• If your earnings increase you will still retain WFP for the rest of the 52 week period. If your family income decreases, your WFP payment cannot be reviewed until the 52 week period has expired
  • A person who job shares and works at least 38 hours over a two-week period and fulfils all the other conditions can also apply for WFP
  • Where both spouse/civil partner/cohabitants are working, their hours can be added together to total 38 hours per fortnight for the household to qualify for WFP. Hours from self-employment are not included
  • The spouse/civil partner/cohabitant with the greatest income is the person who is paid the WFP, but both spouse/civil partner/cohabitants, join in any claim
  • If you have another child the WFP will be increased
  • The minimum WFP is €20 per week
  • Hours worked in self-employment or on Community Employment/Tús/ Partial Capacity Benefit do not count towards making up the 38 hours per fortnight period;
  • You cannot claim WFP if you are solely self-employed or on Community Employment or Tús
  • At the end of the 52 weeks you should re-apply for WFP if you think you are still eligible. Always check – you may be losing out on a payment you are entitled to

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Maternity Benefit

Under the Maternity Protection Act 1994, a woman who qualifies for Maternity Benefit is entitled to be treated as if she is in employment and accordingly can claim WFP, subject to the income limits. Your income must be less than the income limit for your family size. If you are claiming Maternity Benefit your average weekly earnings, from employment, are used to calculate your entitlement along with any other income your family has.

Your WFP claim will then be paid for 52 weeks from the first Thursday after the date of receipt of your application for WFP. You are not entitled to continue to claim WFP if you take additional unpaid maternity or adoptive leave or if you do not return to work following maternity or adoptive leave.

Reduced Working hours/Losing your Job

— If your pay from work is reduced your Working Family Payment (WFP) will stay the same. It will not increase. However, when your WFP payment ends you can re-apply giving details of your new reduced income. (WFP is paid for 52 weeks. At the end of the 52 weeks, you can re-apply for WFP).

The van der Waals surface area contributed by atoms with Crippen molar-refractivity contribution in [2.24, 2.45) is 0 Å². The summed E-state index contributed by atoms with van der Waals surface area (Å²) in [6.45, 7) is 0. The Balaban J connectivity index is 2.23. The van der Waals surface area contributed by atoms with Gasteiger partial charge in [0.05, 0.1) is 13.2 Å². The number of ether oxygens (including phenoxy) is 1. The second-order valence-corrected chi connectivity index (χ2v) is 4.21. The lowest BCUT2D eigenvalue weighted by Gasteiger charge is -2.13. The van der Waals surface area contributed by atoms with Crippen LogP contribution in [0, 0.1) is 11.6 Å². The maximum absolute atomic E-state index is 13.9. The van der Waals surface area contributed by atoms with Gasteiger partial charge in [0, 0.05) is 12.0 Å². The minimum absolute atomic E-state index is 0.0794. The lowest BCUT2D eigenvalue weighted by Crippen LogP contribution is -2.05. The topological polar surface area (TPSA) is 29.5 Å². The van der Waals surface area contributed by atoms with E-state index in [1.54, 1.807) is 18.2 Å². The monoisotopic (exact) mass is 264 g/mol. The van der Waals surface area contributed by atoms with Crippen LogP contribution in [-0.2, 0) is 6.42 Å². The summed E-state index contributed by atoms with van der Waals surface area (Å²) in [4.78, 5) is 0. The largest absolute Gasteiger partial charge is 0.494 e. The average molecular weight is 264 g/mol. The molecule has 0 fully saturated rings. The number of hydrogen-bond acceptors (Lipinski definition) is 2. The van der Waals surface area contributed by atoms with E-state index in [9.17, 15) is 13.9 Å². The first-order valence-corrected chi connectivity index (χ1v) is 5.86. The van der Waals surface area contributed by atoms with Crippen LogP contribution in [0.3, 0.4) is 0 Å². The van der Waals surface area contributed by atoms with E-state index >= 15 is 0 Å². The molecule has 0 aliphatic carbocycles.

— If the number of hours you work is below 38 hours per fortnight you are no longer entitled to WFP. You should notify the WFP section if your hours fall below the minimum requirement.

— If you lose your job you are no longer entitled to WFP. You must notify the WFP section in the Department of Employment Affairs and Social Protection on (043) 334 0053 or Lo-call 1890 92 77 70 or email to wfpsupport@welfare.ie

— Swapping payment to a spouse/partner/cohabitant: If you lose your entitlement to WFP but have a spouse/partner or cohabitant, who is working as an employee for at least 38 hours per fortnight, payment can be transferred into their name for the balance of the 52 week award period, once proof of their hours of employment as an employee is provided. You must notify the WFP section in the Department of Employment Affairs and Social Protection.

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Maintenance

A separated parent can apply for WFP once he or she meets the qualifying conditions and:

  • is living with the qualified child(ren) or
  • is wholly maintaining the ex-spouse, ex-civil partner or ex-cohabitant with whom the qualified children are living, and wholly maintaining the qualified child(ren)
  • Only one WFP can be made for a family ‘Wholly maintaining’ means that maintenance paid by you, the WFP applicant, must be the sole income of your ex-spouse, ex-civil partner or ex-cohabitant.

Paying maintenance

If you are paying maintenance as a result of a court order or legally binding agreement for a second family, the amount of that maintenance payment will not be deducted from the income to be assessed for WFP.

 

Receiving maintenance

If you are receiving any contributions towards your family whether in the form of maintenance payments, or by contributions towards rent/mortgage payments, school expenses, etc. from an ex-spouse, ex-partner, ex-cohabitant, or the parent(s) of your child(ren), they are all treated as maintenance payments. These maintenance payments are assessed as income for WFP.

Only one WFP payment can be made for a family. The parent from whom you are getting maintenance must not be getting WFP for a child you want to claim WFP for. A parent getting maintenance for a qualified child will also have that maintenance assessed for WFP purposes.

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Contact Us

Telephone

You can speak, in complete confidence, to an Information Officer in the Information and Advocacy section directly at 01 - 856 0088 , Monday - Thursday 9.30 am to 5.00 pm and Friday 9.30am to 4.00pm.

Online

Use the online Contact Us form on the INOU website

E-mail

You can send your query directly to us by e-mail at welfare@inou.ie